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Things to Do in Korcula

One of many alleged birthplaces of 13th-century explorer Marco Polo, the island of Korčula is one of the largest in the Adriatic and within easy striking distance Dubrovnik by road and sea. Perched on a peninsula and well on its way to becoming the party town of the Adriatic, Korčula Old Town is a mini version of Dubrovnik, with several ornate entry gates and fortified walls punctuated with defense towers built by the Venetians in the 13th century. Within the walls are fine old Gothic and Baroque churches to unearth among the photogenic tangle of alleyways that lead off the main square of Strossmayerov trg, which are all now lined with stylish art galleries, shops, bars and restaurants. Along with a smattering of small museums, the Cathedral of St Mark is the Old Town’s principal attraction, a mellow Venetian-built church with a carved façade guarded by stone lions and an interior full of masterly stone carvings and even a painting by Tintoretto.

Much of the island is covered in cypress, pine and oak trees, with a coastline of ragged cliffs and the occasional pocket-sized beach. To the southeast of Korčula Old Town is the tiny village of Lumbarda, blessed with a brace of tiny sandy beaches, while on the western tip of the island is the workaday town of Vela Luka, chiefly visited for the prehistoric cave dwellings on the southern slopes of the town.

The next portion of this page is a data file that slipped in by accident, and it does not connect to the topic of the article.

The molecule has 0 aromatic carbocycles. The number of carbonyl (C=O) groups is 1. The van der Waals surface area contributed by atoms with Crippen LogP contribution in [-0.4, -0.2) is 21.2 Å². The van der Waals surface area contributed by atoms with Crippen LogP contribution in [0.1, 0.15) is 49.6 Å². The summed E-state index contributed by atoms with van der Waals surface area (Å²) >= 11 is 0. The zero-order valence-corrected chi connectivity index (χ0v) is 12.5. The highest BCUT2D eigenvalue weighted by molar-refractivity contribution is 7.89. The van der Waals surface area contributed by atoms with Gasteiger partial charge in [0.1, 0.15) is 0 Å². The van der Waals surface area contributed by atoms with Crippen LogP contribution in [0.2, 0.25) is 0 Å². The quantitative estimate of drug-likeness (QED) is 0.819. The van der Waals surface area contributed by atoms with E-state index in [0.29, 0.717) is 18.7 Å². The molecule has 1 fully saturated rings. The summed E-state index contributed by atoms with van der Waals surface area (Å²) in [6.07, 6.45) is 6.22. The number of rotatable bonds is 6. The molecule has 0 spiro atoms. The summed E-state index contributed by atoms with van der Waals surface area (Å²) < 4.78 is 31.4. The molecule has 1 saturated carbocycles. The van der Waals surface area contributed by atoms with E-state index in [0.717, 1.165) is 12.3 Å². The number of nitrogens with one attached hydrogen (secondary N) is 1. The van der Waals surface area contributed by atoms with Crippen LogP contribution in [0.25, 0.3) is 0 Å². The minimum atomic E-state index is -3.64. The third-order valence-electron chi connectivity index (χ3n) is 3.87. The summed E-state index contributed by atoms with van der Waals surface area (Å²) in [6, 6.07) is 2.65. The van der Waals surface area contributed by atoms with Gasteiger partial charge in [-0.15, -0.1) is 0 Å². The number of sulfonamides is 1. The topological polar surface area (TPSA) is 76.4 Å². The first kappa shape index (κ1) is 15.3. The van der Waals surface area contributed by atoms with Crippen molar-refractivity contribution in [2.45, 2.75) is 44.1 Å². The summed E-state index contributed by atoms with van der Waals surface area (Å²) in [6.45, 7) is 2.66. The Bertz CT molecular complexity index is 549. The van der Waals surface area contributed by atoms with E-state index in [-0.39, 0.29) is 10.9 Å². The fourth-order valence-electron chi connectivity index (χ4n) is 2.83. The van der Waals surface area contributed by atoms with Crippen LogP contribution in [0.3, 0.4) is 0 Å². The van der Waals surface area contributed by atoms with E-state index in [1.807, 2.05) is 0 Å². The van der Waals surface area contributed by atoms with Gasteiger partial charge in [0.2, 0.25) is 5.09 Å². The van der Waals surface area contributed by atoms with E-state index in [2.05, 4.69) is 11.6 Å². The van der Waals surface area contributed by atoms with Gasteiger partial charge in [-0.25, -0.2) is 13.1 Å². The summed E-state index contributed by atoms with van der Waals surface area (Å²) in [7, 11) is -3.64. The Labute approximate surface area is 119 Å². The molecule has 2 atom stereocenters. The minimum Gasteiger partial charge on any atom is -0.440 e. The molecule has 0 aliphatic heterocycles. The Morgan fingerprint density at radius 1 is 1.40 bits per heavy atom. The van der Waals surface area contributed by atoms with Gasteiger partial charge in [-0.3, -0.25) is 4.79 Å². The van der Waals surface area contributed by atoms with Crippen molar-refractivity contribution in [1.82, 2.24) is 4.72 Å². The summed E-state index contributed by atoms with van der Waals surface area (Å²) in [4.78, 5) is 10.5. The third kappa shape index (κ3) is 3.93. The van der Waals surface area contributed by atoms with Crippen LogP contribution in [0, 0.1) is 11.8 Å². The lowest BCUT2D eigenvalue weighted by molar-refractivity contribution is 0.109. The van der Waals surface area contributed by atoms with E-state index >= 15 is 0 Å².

The island of Korčula is a popular overnight stop for yachties sailing the Adriatic; there is an expensive marina in front of the old town, moorings at Lumbarda and free anchorage off the archipelago islet of Badija, with fine views of a refurbished Franciscan monastery.
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St. Mark’s Cathedral (Korcula Cathedral)
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Situated in the center of Korcula’s old town, and hemmed in by a web of streets, is St. Marks Cathedral also known as the Korcula Cathedral. The Gothic-Renaissance style church was completed in the 15th century at the hands of local artisans and with the help of Italian masters. The result is a façade featuring a handful of curious characters — such as a squatting Adam and Eve, and a wide-eyed elephant — and an interior filled with a collection of impressive artwork, including two paintings by Tintoretto.

Given the tight city quarters, it can be hard to grasp the cathedral’s grandness from just beyond its front doors, or even from within. With that in mind, get a better perspective — a 360-degree one, in fact — by heading up to St Mark’s cupola-topped bell tower. There, you can take in unparalleled views of the town below, coast beyond, and even islands dotting the crystal blue sea in the distance.

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